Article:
The flaw in the analogy is that a stipulation not to, say, dissassemble the console is not really a stipulation of a "service" to Sony, whereas the stipulation to appear for your singing performance would qualify as a service. To go into more detail in title-transfer language, the money is conditional on you rendering the performance, and becomes rightfully yours once the performance is rendered. Likewise, based on what I understand Sean is doing in this hypothetical example, the ownership of the PS2 is conditional on him paying money to the store clerk, and upon so doing it becomes Sean's property. Once the condition of a conditional transfer has been met, then the transfer "takes".

If it's something Sony wants

If it's something Sony wants you to do, or not to do, then doing it or not doing it is a service to Sony. And if you agree to perform that service, then you'd better be ready to perform it or pay damages for failing to do so.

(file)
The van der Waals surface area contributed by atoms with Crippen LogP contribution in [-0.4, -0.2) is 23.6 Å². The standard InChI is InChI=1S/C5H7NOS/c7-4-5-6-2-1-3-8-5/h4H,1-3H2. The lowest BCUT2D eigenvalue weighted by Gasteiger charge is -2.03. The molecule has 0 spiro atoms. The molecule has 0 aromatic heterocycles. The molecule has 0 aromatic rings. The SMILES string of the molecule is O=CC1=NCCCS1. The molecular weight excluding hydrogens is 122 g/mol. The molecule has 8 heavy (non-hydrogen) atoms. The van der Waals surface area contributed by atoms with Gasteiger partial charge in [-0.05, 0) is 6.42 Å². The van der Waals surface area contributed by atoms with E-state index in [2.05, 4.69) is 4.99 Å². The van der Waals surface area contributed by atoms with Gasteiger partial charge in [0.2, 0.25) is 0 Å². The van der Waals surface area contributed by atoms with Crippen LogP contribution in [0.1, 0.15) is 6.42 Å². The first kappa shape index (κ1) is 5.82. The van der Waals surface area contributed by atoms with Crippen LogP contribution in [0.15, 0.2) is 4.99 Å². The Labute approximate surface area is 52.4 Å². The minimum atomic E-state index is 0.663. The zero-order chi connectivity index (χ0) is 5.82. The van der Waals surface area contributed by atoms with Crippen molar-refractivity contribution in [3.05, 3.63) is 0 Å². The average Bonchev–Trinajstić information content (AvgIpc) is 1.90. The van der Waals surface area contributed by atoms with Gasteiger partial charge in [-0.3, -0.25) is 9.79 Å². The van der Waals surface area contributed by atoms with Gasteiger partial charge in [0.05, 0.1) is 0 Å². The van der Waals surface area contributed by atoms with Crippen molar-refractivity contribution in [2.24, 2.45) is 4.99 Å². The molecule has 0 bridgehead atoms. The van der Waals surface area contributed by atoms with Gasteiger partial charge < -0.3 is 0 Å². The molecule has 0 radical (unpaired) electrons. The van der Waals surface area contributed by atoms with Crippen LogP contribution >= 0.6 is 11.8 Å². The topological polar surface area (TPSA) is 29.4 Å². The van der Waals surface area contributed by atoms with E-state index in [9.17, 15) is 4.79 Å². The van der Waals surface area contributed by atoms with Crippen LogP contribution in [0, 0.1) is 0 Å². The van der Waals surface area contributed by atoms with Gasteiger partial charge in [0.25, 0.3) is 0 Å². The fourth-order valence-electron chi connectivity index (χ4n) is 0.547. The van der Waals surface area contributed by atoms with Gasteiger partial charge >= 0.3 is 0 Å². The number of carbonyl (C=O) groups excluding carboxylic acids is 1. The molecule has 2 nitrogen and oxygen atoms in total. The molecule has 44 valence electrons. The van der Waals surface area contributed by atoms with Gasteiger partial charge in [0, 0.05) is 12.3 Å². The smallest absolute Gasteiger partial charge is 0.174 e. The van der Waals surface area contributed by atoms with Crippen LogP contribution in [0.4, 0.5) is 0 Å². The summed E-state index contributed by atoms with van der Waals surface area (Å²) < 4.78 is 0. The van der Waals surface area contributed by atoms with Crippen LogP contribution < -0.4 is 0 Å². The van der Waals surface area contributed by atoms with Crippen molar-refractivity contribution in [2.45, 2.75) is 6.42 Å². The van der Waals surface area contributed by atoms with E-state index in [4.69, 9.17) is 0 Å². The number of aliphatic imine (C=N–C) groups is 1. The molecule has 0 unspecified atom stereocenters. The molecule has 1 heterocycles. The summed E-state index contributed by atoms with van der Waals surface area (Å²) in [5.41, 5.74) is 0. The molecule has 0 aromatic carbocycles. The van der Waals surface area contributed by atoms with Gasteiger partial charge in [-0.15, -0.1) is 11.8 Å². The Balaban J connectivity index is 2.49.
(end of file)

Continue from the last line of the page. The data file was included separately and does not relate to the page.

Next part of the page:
It all comes down to one question: Do you support freedom of contract, or do you think that the government should refuse to enforce certain types of contracts that you don't like?

It all comes down to one

It all comes down to one question: Do you support freedom of contract, or do you think that the government should refuse to enforce certain types of contracts that you don’t like?

Well it's the limits of freedom of contract that are under discussion in the first place. If you want to phrase it in such simplistic terms, then for that matter, why not allow government to enforce voluntary slave contracts, death contracts, etc. Vive la chattel slavery!

If there were conditons

If there were conditons listed on the packaging would you be obliged to respect them?

John, unless agreeing to them were an explicit precondition to the transaction, I am not sure what libertarian court would enforce such a "contract." If there were some sort of customary precedent, perhaps. However, in fact the custom seems to go the other way, regardless of what the corporate-owned legislators try to do. Under contract law it is still necessary to have a signature or a verbal agreement with witnesses and even then there are still several defenses in breach of contract cases.

I'm in Japan right now, which is why I took so long to reply, so don't expect a response from me right away if you respond again :)